Pursuit of a Dream follows the story of a kid with a dream of becoming a professional stock car driver. While the story does involve racing, as I am a fan of NASCAR, I feel it resonates to readers who may not be racing fans also because the story is much more than just motor sports. In a way it’s kind of my own story of pursuing my own dreams of working for myself and writing for a living. Most people who have read Pursuit of a Dream have told me that they have enjoyed it and since I never wrote the book for profit anyway, I gave what little royalties I made away at one time to a campaign to help a fellow author’s son who was fighting Leukemia. Pursuit of a Dream is now free on Kindle, Kobo, and Smashwords. Over 1,200 readers have downloaded Pursuit of a Dream since I began giving it away in January.
I’ve always considered trekking down the traditional route, but I feel the flexibility and having full control of the indie publishing process is what works best for me. This may change in the future, but right now I’m an Indie. This, however, does not mean I’m going at it alone. There is still a team involved, which is a whole other post altogether.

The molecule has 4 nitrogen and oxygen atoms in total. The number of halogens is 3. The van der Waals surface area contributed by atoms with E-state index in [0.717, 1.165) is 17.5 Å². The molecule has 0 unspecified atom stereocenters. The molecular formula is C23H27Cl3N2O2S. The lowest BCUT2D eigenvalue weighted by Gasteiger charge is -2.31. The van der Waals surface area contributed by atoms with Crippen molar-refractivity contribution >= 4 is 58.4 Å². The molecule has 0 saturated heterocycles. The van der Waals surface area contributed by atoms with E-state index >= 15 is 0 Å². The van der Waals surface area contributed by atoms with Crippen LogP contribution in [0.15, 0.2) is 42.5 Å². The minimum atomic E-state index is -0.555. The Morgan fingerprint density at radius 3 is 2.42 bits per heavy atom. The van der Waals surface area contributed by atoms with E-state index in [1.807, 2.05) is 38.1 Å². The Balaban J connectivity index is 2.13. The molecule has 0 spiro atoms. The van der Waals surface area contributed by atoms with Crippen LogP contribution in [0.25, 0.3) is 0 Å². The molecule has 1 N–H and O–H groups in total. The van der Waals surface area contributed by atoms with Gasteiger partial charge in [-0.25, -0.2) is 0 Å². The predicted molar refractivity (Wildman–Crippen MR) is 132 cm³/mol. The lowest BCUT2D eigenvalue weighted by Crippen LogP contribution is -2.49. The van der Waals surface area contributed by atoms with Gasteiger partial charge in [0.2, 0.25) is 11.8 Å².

4. You day-jobbed it at the local paper as an obituaries coordinator and you have on more than one occasion driven a hearse (I don’t know, maybe that’s night-jobbing it?). Did that give you any special insight into the metaphysical-more-big-words nature of life and death? The afterworld? Have you ever had an experience with a ghost or other paranormal this-n-that’s that you can’t explain?
I see dead people. My life as an obituaries coordinator was definitely one of the most interesting job’s I have ever had and I’ve learned a lot about the funeral industry since then through my associations with funeral home directors. When I left the newspaper one of the local funeral home owners asked me if I would be interested in helping out for extra green while I started heading down the path of self-employment. I agreed and now night-job it at the funeral home from time to time. Rumor has it there is a ghost in the funeral home, but I have yet to experience it personally. However, I sure as hell have some material for a future horror novel. J I have to say working at a funeral home has been . . . interesting to say the least.